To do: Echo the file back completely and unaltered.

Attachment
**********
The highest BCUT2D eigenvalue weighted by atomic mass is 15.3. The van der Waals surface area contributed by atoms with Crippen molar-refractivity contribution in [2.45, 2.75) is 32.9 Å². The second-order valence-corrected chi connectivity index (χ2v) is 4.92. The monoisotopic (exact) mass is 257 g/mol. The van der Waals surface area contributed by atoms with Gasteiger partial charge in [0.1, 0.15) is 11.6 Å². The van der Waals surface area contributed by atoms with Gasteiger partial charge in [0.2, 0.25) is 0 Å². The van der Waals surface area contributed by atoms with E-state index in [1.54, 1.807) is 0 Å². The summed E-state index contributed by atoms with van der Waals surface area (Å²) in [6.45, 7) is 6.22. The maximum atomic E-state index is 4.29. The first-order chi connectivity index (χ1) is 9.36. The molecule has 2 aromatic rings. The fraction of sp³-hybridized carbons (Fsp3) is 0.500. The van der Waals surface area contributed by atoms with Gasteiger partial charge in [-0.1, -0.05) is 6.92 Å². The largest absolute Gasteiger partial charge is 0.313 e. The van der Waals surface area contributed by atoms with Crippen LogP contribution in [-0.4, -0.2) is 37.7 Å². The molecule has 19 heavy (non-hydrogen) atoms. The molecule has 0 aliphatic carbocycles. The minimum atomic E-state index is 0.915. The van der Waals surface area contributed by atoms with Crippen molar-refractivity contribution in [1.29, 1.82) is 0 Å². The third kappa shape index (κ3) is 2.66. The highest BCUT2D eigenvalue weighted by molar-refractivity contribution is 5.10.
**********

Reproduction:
The highest BCUT2D eigenvalue weighted by atomic mass is 15.3. The van der Waals surface area contributed by atoms with Crippen molar-refractivity contribution in [2.45, 2.75) is 32.9 Å². The second-order valence-corrected chi connectivity index (χ2v) is 4.92. The monoisotopic (exact) mass is 257 g/mol. The van der Waals surface area contributed by atoms with Gasteiger partial charge in [0.1, 0.15) is 11.6 Å². The van der Waals surface area contributed by atoms with Gasteiger partial charge in [0.2, 0.25) is 0 Å². The van der Waals surface area contributed by atoms with E-state index in [1.54, 1.807) is 0 Å². The summed E-state index contributed by atoms with van der Waals surface area (Å²) in [6.45, 7) is 6.22. The maximum atomic E-state index is 4.29. The first-order chi connectivity index (χ1) is 9.36. The molecule has 2 aromatic rings. The fraction of sp³-hybridized carbons (Fsp3) is 0.500. The van der Waals surface area contributed by atoms with Gasteiger partial charge in [-0.1, -0.05) is 6.92 Å². The largest absolute Gasteiger partial charge is 0.313 e. The van der Waals surface area contributed by atoms with Crippen LogP contribution in [-0.4, -0.2) is 37.7 Å². The molecule has 19 heavy (non-hydrogen) atoms. The molecule has 0 aliphatic carbocycles. The minimum atomic E-state index is 0.915. The van der Waals surface area contributed by atoms with Crippen molar-refractivity contribution in [1.29, 1.82) is 0 Å². The third kappa shape index (κ3) is 2.66. The highest BCUT2D eigenvalue weighted by molar-refractivity contribution is 5.10.